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Central govt proposal takes after Punjab’s amended APMC Act, but fails to better it

Experts said that Centre has taken things from the state APMC Act, but it has not proposed enough changes to make the law better for farmers.

Written by Anju Agnihotri Chaba | Jalandhar | December 11, 2020 10:14:57 am
Farmers protest, delhi farmers march, farmers march to delhi, farmers break barricades, Farm bills, protest against Farm laws, Amarinder Singh, ML Khattar, Punjab farmers, indian express newsPolice personnel use water cannons on farmers to stop them from crossing the Punjab-Haryana border during 'Delhi Chalo' protest march against the new farm laws, near Ambala. (PTI)

The amendments proposed by the Centre to the Farmers’ Produce Trade and Commerce (Promotion and Facilitation) Act seem quite close to the provisions that already exist in Punjab’s amended APMC Act of 2017.

Experts said that Centre has taken things from the state APMC Act, but it has not proposed enough changes to make the law better for farmers. They added that it would be better for Centre to cancel the farm laws. They said that even on the issue of Minimum Support Price (MSP), the state’s law is stronger than the Centre’s proposal.

In its proposal, Centre has said that state governments would be allowed to impose the fee on the private mandis. Secondly, state government can register the traders in the private mandis according to the local conditions and further farmers will have the right to approach the civil court, and Kurki will not take place to safeguard the land of farmers and MSP will continue as per the existing MSP system.

Punjab’s APMC Act (amended in 2017) already has a provision of imposing cess/fee like RDF (Rural Development Funds) on sale/purchase in the notified private market yards. So what’s new in this proposal of the government, said experts.

Even renowned economist Sardara Singh Johal said: “We had already stated about it that even if the farmers are selling their crop outside the APMC yards then purchase tax and market fee should be charged from the buyers. Further, such funds must be shown in the budget of the state and be used for the development works of the state….If the government will not make any such provision then it will face a major problem for its development in rural areas.”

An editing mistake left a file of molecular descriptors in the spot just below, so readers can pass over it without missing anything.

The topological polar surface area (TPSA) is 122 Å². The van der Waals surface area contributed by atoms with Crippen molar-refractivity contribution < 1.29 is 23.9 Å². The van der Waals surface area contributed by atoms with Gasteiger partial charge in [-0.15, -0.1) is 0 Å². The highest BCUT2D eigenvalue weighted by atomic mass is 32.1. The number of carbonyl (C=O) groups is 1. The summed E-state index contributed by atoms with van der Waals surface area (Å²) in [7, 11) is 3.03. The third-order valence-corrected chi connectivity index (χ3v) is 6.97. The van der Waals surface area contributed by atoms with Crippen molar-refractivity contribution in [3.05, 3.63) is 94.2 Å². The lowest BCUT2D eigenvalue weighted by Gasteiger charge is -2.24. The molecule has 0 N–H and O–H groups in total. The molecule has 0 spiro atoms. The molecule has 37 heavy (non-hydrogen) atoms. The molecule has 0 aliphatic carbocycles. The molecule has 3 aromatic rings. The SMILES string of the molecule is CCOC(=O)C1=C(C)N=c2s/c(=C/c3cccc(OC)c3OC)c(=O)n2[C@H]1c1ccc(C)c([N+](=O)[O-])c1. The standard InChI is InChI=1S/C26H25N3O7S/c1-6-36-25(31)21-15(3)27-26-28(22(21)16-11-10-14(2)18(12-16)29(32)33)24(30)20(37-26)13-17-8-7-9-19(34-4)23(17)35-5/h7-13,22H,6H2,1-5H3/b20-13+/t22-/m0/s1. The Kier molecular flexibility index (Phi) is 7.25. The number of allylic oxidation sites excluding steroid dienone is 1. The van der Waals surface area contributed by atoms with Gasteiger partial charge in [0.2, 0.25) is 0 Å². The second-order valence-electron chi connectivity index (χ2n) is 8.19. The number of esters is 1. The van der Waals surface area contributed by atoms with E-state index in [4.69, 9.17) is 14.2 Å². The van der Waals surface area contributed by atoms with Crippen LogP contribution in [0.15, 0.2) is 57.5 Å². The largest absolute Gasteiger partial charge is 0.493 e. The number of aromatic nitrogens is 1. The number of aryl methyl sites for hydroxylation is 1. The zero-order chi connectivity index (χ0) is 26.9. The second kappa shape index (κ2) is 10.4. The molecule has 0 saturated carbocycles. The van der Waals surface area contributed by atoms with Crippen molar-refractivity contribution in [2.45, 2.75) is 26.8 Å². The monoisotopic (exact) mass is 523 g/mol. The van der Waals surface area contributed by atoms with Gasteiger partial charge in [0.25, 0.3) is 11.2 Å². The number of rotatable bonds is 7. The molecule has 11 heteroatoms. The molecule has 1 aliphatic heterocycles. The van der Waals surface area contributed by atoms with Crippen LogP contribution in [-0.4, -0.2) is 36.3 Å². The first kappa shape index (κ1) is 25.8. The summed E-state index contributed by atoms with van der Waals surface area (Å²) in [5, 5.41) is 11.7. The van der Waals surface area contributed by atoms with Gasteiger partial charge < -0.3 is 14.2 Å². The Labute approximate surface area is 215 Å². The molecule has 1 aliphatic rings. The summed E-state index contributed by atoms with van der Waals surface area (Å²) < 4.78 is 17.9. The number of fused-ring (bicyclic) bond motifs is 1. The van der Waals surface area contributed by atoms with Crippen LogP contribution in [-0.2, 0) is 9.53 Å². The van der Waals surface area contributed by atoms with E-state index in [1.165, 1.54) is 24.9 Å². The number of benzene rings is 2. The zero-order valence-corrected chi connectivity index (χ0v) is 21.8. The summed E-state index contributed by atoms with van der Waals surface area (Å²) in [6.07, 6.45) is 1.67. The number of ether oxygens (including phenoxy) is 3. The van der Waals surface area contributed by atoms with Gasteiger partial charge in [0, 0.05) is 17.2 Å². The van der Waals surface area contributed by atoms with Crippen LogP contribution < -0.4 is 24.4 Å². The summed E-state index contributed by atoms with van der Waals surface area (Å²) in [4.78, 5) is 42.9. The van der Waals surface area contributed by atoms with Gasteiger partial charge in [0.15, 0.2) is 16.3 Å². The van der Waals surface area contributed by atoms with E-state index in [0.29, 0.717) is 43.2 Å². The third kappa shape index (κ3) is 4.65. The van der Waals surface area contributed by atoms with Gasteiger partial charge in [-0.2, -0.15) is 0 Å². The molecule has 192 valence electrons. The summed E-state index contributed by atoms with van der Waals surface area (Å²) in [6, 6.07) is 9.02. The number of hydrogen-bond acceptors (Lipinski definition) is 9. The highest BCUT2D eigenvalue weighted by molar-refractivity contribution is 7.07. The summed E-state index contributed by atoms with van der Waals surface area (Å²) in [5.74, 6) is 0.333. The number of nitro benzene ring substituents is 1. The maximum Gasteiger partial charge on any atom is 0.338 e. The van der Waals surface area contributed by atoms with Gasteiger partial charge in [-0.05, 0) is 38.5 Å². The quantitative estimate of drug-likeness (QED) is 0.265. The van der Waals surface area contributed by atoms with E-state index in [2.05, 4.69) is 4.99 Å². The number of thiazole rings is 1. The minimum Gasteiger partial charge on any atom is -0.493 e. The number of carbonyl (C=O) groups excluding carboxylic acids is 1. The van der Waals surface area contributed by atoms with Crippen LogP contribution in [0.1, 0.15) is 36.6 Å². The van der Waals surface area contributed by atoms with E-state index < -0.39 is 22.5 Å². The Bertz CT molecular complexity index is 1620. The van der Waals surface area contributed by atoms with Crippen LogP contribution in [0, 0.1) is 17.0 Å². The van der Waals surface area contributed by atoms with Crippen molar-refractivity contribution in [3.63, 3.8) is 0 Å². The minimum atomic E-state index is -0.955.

Centre is asking for registration of traders in such mandis, while state’s Act has a provision for a unified licence system for the big companies for the entry in the trade of crops, food processing. Rather state’s Act says that only a licence holder from the government after meeting the provisions laid under the APMC Act can do trade in private mandis, which would be three types including one, three and 10 acres and not meant for selling wheat and paddy, but fruits vegetables, wood, flowers and livestock, and the farmers can sell their product in private or PMB mandis as per their wish.

“Centre has not given any proposal of amendment in the trade area mentioned in Centre’s Bill which included farmers’ doorstep, traders’ own premises or at farmer’s fields anywhere beyond the notified market yard,” said a senior officer in PMB.

Punjab’s Act has a provision of payment to the farmers in 48 hours, and if the trader fails to pay the farmer on time then the matter can also be resolved through the Market Committee of the PMB or by presenting the case to the Secretary, Agriculture. The concerned Deputy Commissioner (DC) also has the power to sell any property of the trader to pay the dues of farmers. Finally, the matter can also reach the court for settlement. And now Centre is also proposing to provide the facility of civil court to the farmers apart from to SDM or DC court. Even in case of a high fluctuation of prices, there is a provision of setting up a ‘Price Stabilisation Fund’ by the state government but the Centre has no proposal on it.

The Centre is again saying that existing system of the MSP will continue, the Punjab government has already gone ahead here too (though cover two crops only wheat and paddy) by passing its own Bill in October in which it had said that no persons, corporate, company can purchase the crop below the MSP and if they do so they will be punished with imprisonment of not less than three years and a fine if he sings a contract where in farmers is compelled to sell his produce at the less that the MSP. Experts feel that government should have covered all the crops, not only wheat and paddy here.

“Our doubts were not cleared by the government regarding the role of corporate houses, MNCs, development of the private mandis and on Contract farming with Companies. Also, the government should have written with more clarity about the Kurki etc,” said Jagmohan Singh, general Secretary of Bharti Kisan Union (BKU), Dakaunda.

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